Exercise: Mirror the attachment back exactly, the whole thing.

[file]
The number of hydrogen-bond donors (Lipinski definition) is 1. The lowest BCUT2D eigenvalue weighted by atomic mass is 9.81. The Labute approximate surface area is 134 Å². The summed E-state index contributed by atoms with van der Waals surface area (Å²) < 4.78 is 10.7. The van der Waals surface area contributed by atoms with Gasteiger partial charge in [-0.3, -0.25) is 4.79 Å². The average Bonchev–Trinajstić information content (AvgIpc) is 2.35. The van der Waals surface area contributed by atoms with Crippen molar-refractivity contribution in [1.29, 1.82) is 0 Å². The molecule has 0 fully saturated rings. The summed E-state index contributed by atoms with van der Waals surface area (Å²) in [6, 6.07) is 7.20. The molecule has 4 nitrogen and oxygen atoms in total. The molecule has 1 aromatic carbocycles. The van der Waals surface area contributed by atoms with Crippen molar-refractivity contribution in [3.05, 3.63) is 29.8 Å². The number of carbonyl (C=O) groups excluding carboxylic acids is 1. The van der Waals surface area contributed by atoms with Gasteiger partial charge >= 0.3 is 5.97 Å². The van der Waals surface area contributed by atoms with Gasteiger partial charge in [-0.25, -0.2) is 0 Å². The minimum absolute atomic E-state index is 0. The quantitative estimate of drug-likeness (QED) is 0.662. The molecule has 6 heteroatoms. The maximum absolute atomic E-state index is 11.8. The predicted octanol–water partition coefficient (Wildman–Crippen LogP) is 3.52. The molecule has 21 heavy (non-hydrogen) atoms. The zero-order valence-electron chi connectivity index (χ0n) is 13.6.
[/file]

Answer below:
The number of hydrogen-bond donors (Lipinski definition) is 1. The lowest BCUT2D eigenvalue weighted by atomic mass is 9.81. The Labute approximate surface area is 134 Å². The summed E-state index contributed by atoms with van der Waals surface area (Å²) < 4.78 is 10.7. The van der Waals surface area contributed by atoms with Gasteiger partial charge in [-0.3, -0.25) is 4.79 Å². The average Bonchev–Trinajstić information content (AvgIpc) is 2.35. The van der Waals surface area contributed by atoms with Crippen molar-refractivity contribution in [1.29, 1.82) is 0 Å². The molecule has 0 fully saturated rings. The summed E-state index contributed by atoms with van der Waals surface area (Å²) in [6, 6.07) is 7.20. The molecule has 4 nitrogen and oxygen atoms in total. The molecule has 1 aromatic carbocycles. The van der Waals surface area contributed by atoms with Crippen molar-refractivity contribution in [3.05, 3.63) is 29.8 Å². The number of carbonyl (C=O) groups excluding carboxylic acids is 1. The van der Waals surface area contributed by atoms with Gasteiger partial charge >= 0.3 is 5.97 Å². The van der Waals surface area contributed by atoms with Gasteiger partial charge in [-0.25, -0.2) is 0 Å². The minimum absolute atomic E-state index is 0. The quantitative estimate of drug-likeness (QED) is 0.662. The molecule has 6 heteroatoms. The maximum absolute atomic E-state index is 11.8. The predicted octanol–water partition coefficient (Wildman–Crippen LogP) is 3.52. The molecule has 21 heavy (non-hydrogen) atoms. The zero-order valence-electron chi connectivity index (χ0n) is 13.6.